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And so arriving at the Museum in a torrential downpour - "I thought that you were in a car" ...ed - I finally find the first of these rather ethereal steam trains, parked - or maybe "stationed" is a much better word - right outside the front door.

0-4-0 saddle tank steam locomotive 151 nova scotia museum of industry canada october octobre 2010

This is a rather impressive narrow-gauge 0-4-0 saddle tank. Saddle tank of course because the water is in the saddle over the top of the boiler, and the 0-4-0 configuration meaning that there are no wheels on any front bogie, four driving wheels coupled together, and no wheels on any rear bogie.

There is no tender, a small supply of coal being kept at the back of the cab. It's therefore been built for just short range operation where there is plenty of coal to hand, and the small driving wheels imply that it's been built for heavy loads, quick acceleration but a low top speed.

A yard shunter, anyone? Well, we are in what was formerly a major coalmining area with plenty of coal on hand and there would be plenty of freight marshalling yards around here.

Subsequent enquiries revealed that it was not quite a yard shunter, and not from around here either. It was built for the Dominion Steel and Coal Company in Sydney and used for pulling train-loads of steel ingots around their works. It dates from 1942 and this would seem to make it one of the last steam locomotives built in the country.

0-4-0 saddle tank steam locomotive 151 narrow gauge nova scotia museum of industry canada october octobre 2010

I went for a look around it to see what I could see. First thing that I noticed was what it is carrying plate number 151 from the Montreal Locomotive Works, so it was that company which presumably built it

There's another plate on the boiler "The American Locomotive Company boiler grade". Ahhh - ALCO. We've encountered them before haven't we? The Montreal Locomotive Company and ALCO participated in the construction of the 141-R locomotives that were shipped to France after World War II and ALCO built the Big Boy steam locomotives, said by some to be the largest steam locomotives in the world and one of which we saw in Wyoming in 2002 . What a small world.

0-4-0 baldwin saddle tank steam locomotive narrow gauge nova scotia museum of industry canada october octobre 2010

What is disappointing about this exhibit is that there didn't seem to be anything displayed to tell me what it might be. It's all very well making assumptions and then making further enquiries if there is something to start with, but in this case there is nothing at all to go on.

Ordinarily I would have pored over it looking for makers' plates and the like. Something like that might have given me more of a clue to follow up at a later date but I was running short of time. The staff at the museum had already indicated that the place was about to close and so I was in rather an indecent hurry.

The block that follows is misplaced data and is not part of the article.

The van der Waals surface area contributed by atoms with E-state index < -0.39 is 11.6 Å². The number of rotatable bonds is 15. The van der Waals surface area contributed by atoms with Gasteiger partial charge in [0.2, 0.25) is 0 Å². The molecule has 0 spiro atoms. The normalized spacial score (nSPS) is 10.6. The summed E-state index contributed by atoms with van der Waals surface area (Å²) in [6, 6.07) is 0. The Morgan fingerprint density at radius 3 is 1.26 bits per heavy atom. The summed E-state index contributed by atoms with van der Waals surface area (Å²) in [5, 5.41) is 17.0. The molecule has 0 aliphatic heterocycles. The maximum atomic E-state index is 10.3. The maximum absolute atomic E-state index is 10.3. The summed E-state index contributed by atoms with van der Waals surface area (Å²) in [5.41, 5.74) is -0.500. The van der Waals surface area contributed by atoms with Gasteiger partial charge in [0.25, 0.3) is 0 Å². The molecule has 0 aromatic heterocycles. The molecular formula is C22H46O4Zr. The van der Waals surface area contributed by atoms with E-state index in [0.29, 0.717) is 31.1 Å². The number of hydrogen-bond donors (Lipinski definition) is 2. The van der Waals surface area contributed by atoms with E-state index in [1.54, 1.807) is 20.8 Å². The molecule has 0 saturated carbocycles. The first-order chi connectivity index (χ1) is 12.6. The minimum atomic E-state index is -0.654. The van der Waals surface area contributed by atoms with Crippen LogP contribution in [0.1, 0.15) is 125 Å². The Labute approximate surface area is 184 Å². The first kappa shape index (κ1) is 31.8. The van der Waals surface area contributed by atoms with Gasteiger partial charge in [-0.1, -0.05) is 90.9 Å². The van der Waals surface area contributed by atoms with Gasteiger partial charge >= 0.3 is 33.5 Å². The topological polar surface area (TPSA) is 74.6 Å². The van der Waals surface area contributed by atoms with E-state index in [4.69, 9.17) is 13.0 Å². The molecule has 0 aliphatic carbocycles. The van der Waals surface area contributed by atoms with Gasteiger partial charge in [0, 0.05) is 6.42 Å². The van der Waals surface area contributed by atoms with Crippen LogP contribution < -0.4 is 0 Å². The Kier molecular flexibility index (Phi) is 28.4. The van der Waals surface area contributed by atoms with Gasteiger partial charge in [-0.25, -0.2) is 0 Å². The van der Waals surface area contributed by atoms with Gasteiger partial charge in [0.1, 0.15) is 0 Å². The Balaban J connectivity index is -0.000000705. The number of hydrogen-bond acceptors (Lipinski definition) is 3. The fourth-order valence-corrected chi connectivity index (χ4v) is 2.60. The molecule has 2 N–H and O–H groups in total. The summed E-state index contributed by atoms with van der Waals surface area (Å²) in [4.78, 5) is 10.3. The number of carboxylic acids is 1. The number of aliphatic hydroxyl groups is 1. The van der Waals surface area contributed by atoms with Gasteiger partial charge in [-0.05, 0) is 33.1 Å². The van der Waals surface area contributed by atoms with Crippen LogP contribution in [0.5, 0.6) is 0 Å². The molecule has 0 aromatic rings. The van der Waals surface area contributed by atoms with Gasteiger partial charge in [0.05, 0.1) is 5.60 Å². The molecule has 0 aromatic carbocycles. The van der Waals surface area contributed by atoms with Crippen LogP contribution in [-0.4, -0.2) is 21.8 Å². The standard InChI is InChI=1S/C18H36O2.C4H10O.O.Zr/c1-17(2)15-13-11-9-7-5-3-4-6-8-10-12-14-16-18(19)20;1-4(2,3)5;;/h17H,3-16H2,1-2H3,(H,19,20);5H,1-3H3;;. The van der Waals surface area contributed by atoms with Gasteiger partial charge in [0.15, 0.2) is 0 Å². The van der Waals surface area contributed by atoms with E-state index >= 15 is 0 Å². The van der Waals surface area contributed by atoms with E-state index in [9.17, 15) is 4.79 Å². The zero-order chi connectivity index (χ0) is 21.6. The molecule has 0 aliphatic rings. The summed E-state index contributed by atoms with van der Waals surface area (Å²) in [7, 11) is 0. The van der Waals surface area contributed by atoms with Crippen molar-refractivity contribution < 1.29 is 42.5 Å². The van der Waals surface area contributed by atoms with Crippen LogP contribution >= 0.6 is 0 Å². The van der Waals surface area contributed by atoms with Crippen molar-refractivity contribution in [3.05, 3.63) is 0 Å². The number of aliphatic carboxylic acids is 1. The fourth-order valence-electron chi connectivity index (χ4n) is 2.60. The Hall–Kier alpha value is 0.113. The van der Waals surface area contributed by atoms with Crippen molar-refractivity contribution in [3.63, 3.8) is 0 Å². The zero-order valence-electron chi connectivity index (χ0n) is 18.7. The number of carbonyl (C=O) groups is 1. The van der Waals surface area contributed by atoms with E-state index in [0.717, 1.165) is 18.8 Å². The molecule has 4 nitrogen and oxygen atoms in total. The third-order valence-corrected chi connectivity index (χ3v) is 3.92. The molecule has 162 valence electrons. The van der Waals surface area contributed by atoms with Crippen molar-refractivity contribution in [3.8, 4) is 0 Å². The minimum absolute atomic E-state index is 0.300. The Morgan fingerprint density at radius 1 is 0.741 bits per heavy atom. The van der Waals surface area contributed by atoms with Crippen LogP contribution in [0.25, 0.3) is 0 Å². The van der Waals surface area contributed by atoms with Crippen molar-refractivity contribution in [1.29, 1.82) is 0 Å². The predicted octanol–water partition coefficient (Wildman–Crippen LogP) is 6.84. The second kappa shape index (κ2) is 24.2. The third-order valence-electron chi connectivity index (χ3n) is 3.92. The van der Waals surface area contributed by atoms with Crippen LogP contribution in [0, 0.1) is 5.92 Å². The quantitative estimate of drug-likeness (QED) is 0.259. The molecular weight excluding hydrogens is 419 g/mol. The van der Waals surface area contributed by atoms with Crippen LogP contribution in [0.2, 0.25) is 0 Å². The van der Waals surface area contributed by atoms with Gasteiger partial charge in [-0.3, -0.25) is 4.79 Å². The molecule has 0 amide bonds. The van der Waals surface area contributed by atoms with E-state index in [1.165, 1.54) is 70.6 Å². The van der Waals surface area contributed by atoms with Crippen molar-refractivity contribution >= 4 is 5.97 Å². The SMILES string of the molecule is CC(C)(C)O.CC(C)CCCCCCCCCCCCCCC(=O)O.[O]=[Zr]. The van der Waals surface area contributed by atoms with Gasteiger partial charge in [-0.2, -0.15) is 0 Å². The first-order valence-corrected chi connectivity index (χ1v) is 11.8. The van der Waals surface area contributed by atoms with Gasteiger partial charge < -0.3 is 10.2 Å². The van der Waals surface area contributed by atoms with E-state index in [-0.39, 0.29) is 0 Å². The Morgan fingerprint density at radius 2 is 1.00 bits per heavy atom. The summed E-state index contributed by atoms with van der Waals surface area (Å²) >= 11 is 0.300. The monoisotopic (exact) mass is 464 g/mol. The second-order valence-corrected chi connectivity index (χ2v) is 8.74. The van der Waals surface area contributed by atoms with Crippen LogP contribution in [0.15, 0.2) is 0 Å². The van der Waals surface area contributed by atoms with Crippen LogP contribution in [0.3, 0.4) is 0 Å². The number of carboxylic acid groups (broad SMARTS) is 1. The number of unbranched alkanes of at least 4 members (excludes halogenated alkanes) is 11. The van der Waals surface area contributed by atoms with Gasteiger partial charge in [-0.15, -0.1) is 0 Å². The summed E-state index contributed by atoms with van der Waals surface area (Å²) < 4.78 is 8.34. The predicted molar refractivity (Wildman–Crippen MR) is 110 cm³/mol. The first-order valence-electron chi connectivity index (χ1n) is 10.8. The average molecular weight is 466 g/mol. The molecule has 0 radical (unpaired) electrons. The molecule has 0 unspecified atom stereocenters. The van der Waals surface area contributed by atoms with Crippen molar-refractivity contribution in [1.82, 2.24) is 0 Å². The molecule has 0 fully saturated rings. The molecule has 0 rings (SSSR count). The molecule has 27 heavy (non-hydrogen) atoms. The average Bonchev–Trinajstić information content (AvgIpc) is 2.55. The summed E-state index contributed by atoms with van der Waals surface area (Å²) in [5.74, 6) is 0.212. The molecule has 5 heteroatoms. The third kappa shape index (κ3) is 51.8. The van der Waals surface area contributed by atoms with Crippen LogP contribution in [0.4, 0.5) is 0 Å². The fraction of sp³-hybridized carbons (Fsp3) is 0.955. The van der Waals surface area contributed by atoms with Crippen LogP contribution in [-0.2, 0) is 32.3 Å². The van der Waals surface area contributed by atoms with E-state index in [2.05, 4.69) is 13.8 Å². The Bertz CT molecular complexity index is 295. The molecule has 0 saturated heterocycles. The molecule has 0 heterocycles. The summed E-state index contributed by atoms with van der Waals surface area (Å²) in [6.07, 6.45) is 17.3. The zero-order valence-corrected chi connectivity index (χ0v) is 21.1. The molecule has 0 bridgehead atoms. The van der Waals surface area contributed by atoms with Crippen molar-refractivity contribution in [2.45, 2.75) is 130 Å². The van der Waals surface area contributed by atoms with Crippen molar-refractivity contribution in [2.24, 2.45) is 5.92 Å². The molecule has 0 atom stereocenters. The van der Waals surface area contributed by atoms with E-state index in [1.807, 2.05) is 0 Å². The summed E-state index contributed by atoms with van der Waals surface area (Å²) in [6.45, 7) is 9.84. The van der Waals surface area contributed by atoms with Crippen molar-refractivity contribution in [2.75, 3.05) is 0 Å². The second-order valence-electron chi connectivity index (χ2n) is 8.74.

I shall just have to give you a couple of hundred words of complete speculation and if you would like to make any comments on what it is that I am writing, please . I'll be happy to receive your comments.

0-4-0 baldwin saddle tank steam locomotive narrow gauge nova scotia museum of industry canada october octobre 2010

First thing to look at is the width of the track - the gauge. It's not standard gauge like most mainline rail networks, but narrow gauge. It is therefore likely to be an industrial locomotive of some description from a private rail network.
It has outside cylinders as you can see. This configuration is easier to maintain than if the cylinders were inside
It is another locomotive with 0-4-0 wheel configuration and the fact that it has very small driving wheels implies that power and acceleration were favoured at the expense of top speed

0-4-0 baldwin saddle tank steam locomotive narrow gauge nova scotia museum of industry canada october octobre 2010

Look at the size of the rear platform. There isn't much room for coal on there and so it clearly isn't expected to travel far under its ... err ... own steam. It does need to be somewhere where coal is abundant and very close to hand. You can't run very far with a shovel-load of coal.
The paintwork and the colour scheme are very suggestive too. It's quite similar to the colour scheme of 151 - the locomotive that is outside the museum. Could this locomotive also have come from the Dominion Steel and Coal Company?

Now that I have filled you up with speculation and all of that, let me tell you what I subsequently managed to find out about the locomotive. It was build by Baldwin's of Philadelphia in 1917 and carries fleet n°5.

It is from the Dominion Steel and Coal Company as I suspected, but from their Trenton site just down the road. Bizarrely, while it is a narrow-gauge locomotive like 151 outside, it's built to 30-inch gauge whereas the stock at Sydney was built to 36-inch.

Now just imagine that? One company with a couple of industrial plants with rail networks, and both networks operating to different gauges. I'm all for standardisation, for the ease of transferring stock about the company as and when necessary and for the keeping of an easy-to-manage store of spare parts. With the set-up that they had, they needed two lots of spares for many items and of course they couldn't transfer locomotives and rolling stock from one site to the other

By the way, these aren't all the steam locomotives in the tender - "groan" ...ed - care of the Museum. There's another one that is worthy of much more comment, and quite a few that are not on display to the public, one of which is probably the most controversial steam locomotive in the world.

But don't worry. If you follow these pages, I have a little suprise for you.

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page last modified 13:32 - 22nd August 2011
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